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Windows 3.1x is a series of 16-bit operating systems, produced by Microsoft for use on personal computers. The series began with Windows 3.1, which was first sold during March 1992 as a successor to Windows 3.0. Subsequent versions were released between 1992 and 1994 until the series was superseded by Windows 95. During its lifespan, Windows 3.1 introduced various enhancements to the still MS-DOS-based platform, including improved system stability, expanded support for multimedia, TrueType fonts, and workgroup networking.
Windows 3.1 was originally released on April 6, 1992; official support for the Windows 3.1 family ended on January 1, 2002, and OEM licensing for Windows for Workgroups 3.11 on embedded systems continued to be available until November 1, 2008.
Windows 3.1 (originally codenamed Janus, of which two betas were published), released on April 6, 1992, includes a TrueType font system (and a set of highly legible fonts), which effectively made Windows a viable desktop publishing platform for the first time. Similar functionality was available for Windows 3.0 through the Adobe Type Manager (ATM) font system from Adobe.
Windows 3.1 was designed to have backward compatibility with older Windows platforms. As with Windows 3.0, version 3.1 had File Manager and Program Manager, but unlike all previous versions, Windows 3.1 and later support 32-bit disk access, cannot run in real mode, and included Minesweeper instead of Reversi (though Reversi was included in some copies).
Windows 3.1 Multimedia PC Version (Beta only, released Nov 1992 – codenamed Bombay) included a media viewer, and the ability to play video files. It was targeted to the new multimedia PC and included sound and video integration with CD-ROM support.
Improvements over Windows 3.0
Windows 3.1 dropped real mode support and required a minimum of a 286 PC with 1MB of RAM to run. The effect of this was to increase system stability over the crash-prone Windows 3.0. Some older features were removed like CGA graphics support (although the Windows 3.0 CGA driver will still work on 3.1) and compatibility with real mode Windows 2.x applications.
Windowed DOS applications (in enhanced mode) gained the ability for users to manipulate menus and other objects in the program using the Windows mouse pointer (provided that the DOS application supported mice). A few DOS applications such as late releases of Microsoft Word can access the Windows Clipboard. Windows' own drivers cannot directly work with DOS applications; hardware such as mice require a DOS driver to be loaded before starting Windows.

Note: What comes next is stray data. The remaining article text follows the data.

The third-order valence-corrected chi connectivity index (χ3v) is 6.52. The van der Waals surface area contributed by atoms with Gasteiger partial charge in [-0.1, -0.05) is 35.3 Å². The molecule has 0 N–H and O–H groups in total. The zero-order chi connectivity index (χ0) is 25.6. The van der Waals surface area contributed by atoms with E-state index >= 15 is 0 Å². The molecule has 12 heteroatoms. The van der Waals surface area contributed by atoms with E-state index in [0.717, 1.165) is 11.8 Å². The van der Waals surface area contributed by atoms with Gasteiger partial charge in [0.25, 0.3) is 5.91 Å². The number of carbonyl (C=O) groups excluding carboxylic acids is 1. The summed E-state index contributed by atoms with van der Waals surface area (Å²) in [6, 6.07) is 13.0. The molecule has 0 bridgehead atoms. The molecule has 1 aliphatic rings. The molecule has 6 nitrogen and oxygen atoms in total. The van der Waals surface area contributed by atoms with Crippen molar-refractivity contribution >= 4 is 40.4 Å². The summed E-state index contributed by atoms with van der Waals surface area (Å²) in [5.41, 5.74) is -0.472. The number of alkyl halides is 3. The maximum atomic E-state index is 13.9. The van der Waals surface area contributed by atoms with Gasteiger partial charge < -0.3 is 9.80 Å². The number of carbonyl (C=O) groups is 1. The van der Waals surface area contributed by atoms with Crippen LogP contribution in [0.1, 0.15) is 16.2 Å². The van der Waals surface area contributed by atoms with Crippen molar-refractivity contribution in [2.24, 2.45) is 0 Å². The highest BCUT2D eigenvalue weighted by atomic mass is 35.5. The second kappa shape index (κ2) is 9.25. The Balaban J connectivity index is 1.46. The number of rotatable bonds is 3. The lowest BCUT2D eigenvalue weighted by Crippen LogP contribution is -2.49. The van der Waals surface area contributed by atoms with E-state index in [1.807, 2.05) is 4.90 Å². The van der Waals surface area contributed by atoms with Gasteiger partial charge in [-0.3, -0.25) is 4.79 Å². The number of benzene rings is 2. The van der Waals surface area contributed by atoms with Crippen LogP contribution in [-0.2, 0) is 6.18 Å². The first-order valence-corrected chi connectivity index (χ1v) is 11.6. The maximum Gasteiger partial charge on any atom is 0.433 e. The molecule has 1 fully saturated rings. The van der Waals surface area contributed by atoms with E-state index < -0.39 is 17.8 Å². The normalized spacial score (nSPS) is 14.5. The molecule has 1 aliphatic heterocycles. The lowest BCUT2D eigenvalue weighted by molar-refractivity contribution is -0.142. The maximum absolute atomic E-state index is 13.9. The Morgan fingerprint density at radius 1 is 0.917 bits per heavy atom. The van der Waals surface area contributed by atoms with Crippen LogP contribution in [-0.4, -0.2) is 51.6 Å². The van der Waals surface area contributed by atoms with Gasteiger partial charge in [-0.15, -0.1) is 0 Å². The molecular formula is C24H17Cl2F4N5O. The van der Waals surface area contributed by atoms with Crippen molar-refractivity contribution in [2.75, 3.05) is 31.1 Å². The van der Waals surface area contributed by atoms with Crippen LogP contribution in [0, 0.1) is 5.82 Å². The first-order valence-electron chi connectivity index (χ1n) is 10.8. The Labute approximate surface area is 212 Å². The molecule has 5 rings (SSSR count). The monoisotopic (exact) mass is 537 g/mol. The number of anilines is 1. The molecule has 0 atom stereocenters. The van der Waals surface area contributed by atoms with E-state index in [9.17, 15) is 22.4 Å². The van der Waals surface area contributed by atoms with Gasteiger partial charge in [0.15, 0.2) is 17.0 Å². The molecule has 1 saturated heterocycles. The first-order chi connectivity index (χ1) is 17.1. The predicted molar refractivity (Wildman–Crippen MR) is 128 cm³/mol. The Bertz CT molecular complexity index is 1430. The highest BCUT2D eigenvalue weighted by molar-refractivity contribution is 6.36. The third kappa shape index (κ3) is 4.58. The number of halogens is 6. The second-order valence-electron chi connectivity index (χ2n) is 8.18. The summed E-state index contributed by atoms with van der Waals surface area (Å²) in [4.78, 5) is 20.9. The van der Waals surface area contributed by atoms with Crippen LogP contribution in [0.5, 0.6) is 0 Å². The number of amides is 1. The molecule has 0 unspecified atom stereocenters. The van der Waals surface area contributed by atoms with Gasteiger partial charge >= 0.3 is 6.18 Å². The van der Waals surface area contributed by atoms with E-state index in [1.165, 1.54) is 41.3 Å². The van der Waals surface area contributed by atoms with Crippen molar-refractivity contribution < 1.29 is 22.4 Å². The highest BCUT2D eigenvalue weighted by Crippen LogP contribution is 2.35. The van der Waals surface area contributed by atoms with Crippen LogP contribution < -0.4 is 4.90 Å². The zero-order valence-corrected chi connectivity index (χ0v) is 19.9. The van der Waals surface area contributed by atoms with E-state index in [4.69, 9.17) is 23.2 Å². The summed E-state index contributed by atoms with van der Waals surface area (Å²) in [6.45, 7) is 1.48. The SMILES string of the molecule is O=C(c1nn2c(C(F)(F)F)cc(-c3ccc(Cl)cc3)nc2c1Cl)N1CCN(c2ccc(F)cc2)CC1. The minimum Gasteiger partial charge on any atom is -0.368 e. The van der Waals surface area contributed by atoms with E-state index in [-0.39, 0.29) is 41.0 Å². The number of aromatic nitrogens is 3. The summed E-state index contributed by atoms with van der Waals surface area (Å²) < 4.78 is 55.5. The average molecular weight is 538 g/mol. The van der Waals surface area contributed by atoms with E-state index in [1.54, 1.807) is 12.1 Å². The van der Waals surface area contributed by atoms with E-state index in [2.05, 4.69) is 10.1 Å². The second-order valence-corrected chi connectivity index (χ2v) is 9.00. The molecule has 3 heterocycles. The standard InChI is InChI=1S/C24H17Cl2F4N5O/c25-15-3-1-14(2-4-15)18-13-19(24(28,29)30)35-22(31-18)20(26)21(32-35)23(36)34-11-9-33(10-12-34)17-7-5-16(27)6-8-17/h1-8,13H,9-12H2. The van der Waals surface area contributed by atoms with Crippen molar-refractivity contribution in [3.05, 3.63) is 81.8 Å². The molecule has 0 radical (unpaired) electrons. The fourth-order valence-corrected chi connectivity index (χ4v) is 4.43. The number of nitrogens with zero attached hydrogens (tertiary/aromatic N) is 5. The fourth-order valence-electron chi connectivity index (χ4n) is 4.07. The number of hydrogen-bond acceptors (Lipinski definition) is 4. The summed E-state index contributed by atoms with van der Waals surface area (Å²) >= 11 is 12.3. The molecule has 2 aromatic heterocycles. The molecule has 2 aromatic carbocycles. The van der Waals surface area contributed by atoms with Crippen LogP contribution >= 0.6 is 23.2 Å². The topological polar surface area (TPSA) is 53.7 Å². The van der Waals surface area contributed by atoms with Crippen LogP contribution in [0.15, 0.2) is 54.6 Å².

Icons could be dragged and dropped for the first time in addition to looking more detailed. A file could be dragged onto the Print Manager icon and the file would be printed by the current printer, assuming it was associated with an application capable of printing, such as a word processor. Alternatively, the file could be dragged out of the File Manager and dropped onto an application icon or window for processing.
In 386 enhanced mode, Windows 3.1 can theoretically access up to 4GB of RAM (no single application can use more than 16MB) although it is limited to 64MB because of the way it detects the amount of RAM installed in the computer (this is most likely due to the use of INT 12h memory detection techniques, which is limited to showing 65535KB of RAM). The File Manager was significantly improved over Windows 3.0. Most significantly, Windows 3.1 added multimedia support for the first time.
Windows 3.1 was the first version of Windows to be distributed on CD-ROM (although this was more common for Windows for Workgroups 3.11, which typically came with DOS 6.22 on one CD) in addition to 720k, 1.2MB, and 1.44 MB floppy distributions. Installed size on the hard disk was between 10 and 15MB.
32-bit disk access (386 enhanced mode only) brought improved performance by using a 32-bit protected mode driver instead of the 16-bit BIOS functions (which necessitate Windows temporarily dropping out of protected mode).
Windows 3.1 also introduced the Registry, a centralized database that can store configuration information and settings for various operating systems components and applications.
Windows 3.1 for Central and Eastern Europe
A special version named Windows 3.1 for Central and Eastern Europe was released that allowed the use of Cyrillic and had fonts with diacritical marks characteristic of Central and Eastern European languages. Microsoft introduced its own codepage (Windows-1250) and supported its use in violation of many countries' ISO standards (e.g., the official Polish codepage is ISO-8859-2, which was ignored by Microsoft but is supported by contemporary Internet Explorer versions). Similarly, Microsoft also released Windows 3.1J with support for the Japanese language, which shipped 1.46 million copies in its first year on the market (1993) in Japan.
Modular Windows is a special version of Windows 3.1, designed to run on the Tandy Video Information System.
On August 11, 1993, Microsoft released an update for Windows 3.1 known as Windows 3.11. Thus, Windows 3.11 is not a standalone version of Windows, but rather a software update from Windows 3.1, much like modern Windows service packs. For those who did not own Windows 3.1, full disk sets of Windows 3.11 were available at the time.
On November 22, 1993, Microsoft released a Simplified Chinese version of Windows for the Chinese market. The updated system identified itself as Windows 3.2. Thus, Windows 3.2 is the Chinese version of Windows 3.11. The update was limited to this language version, as it fixed only issues related to the complex writing system of the Chinese language.
Windows 3.2 was generally sold by computer manufacturers with a ten-disk version of MS-DOS that also had Simplified Chinese characters in basic output and some translated utilities.
Windows for Workgroups
Windows for Workgroups is an extension that allowed users to share their resources and to request those of others without a centralized authentication server. It used the SMB protocol over NetBIOS.
Windows for Workgroups 3.1
Windows for Workgroups 3.1 (originally codenamed Winball and later Sparta), released in October 1992, features native networking support. Windows for Workgroups 3.1 is an extended version of Windows 3.1 that comes with SMB file sharing support via the NetBIOS based NBF and/or IPX network transport protocols, includes the Hearts card game, and introduced VSHARE.386, the Virtual Device Driver version of the SHARE.EXE Terminate and Stay Resident program.